We have, since the evolution of buildings from the Atakpame days to current day not researched into the whys of what we do what we do. We construct the way we construct because that’s how we have been taught and that’s how our fathers did it, and the researches carried out at the KNUSTs, The former Polytechnics (Now technical Universities) lie in waste gathering dusts as having already served its purpose as an academic document. The translation from academic work to practicality on the ground is practically impossible, the conduit is just not there and we don’t care. It’s time to rethink construction.

On 18th May, 2017 Ghana Real Estates Developers Association were quoted as saying “its analysis points to the fact that lower income earners within the country may never benefit from government’s affordable housing project. According to GREDA, current conditions and systems prevailing within the country do not favour lower income earners who dream of owning a house”. It’s true the average Ghanaian cannot afford a 3 bedroom house on their own. And if the mortgage market picks up and gives people mortgages which they’re unable to afford due to lower income levels, the ultimate crunch is what we saw in 2007 credit crunch which hit the western economy. The current Ghanaian system of cash society favours us all and any movement into a credit society has its pit falls which culturally and systemically we are not prepared for. Let’s not mend that which isn’t broken.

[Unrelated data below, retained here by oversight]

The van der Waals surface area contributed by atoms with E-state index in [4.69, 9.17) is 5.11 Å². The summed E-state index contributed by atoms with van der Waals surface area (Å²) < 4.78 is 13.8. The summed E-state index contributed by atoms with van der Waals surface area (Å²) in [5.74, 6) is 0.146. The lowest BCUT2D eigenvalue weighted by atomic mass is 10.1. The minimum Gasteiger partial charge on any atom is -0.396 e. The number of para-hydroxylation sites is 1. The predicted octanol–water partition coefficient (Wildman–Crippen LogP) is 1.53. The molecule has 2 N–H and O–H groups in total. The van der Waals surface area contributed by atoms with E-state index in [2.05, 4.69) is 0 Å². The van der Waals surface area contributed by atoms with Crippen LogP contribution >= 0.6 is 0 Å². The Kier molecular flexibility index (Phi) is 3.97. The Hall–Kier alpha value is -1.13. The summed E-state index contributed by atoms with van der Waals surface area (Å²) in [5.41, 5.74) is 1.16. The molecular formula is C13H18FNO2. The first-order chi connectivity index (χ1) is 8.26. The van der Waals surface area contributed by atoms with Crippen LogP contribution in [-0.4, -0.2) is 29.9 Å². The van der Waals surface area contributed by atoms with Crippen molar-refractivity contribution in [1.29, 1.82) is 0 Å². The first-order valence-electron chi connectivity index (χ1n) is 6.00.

I’ll recommend we look at the evolution of building construction and affordable housing in the following countries and culturally appropriate this in our Ghanaian concept.

The Chinese affordable housing model

Low cost housing in China uses indigenous materials. They have investigated the proper ways of using local materials for housing throughout the country in order to save construction costs and fully exploit local resources. How did we in Ghana evolve from the Atakpames, the wattle and daub walls, and the wall from sundried bricks? We did a 360 degree turnaround and threw the 1000 year old traditional construction methods away and employed the methods used in other western countries where they didn’t have the type of soil we had to build our houses. It’s time to rethink construction.

The Singaporean affordable housing model

Singapore went from one of the world’s worst housing shortage to 80% – 90% of Singaporeans living in Government built flats. If the government of Singapore was building the type of buildings i.e the SSNIT flats, and other high rises you find in the cities for its citizens, it just couldn’t afford 80% – 90% of citizens living in properties constructed by government.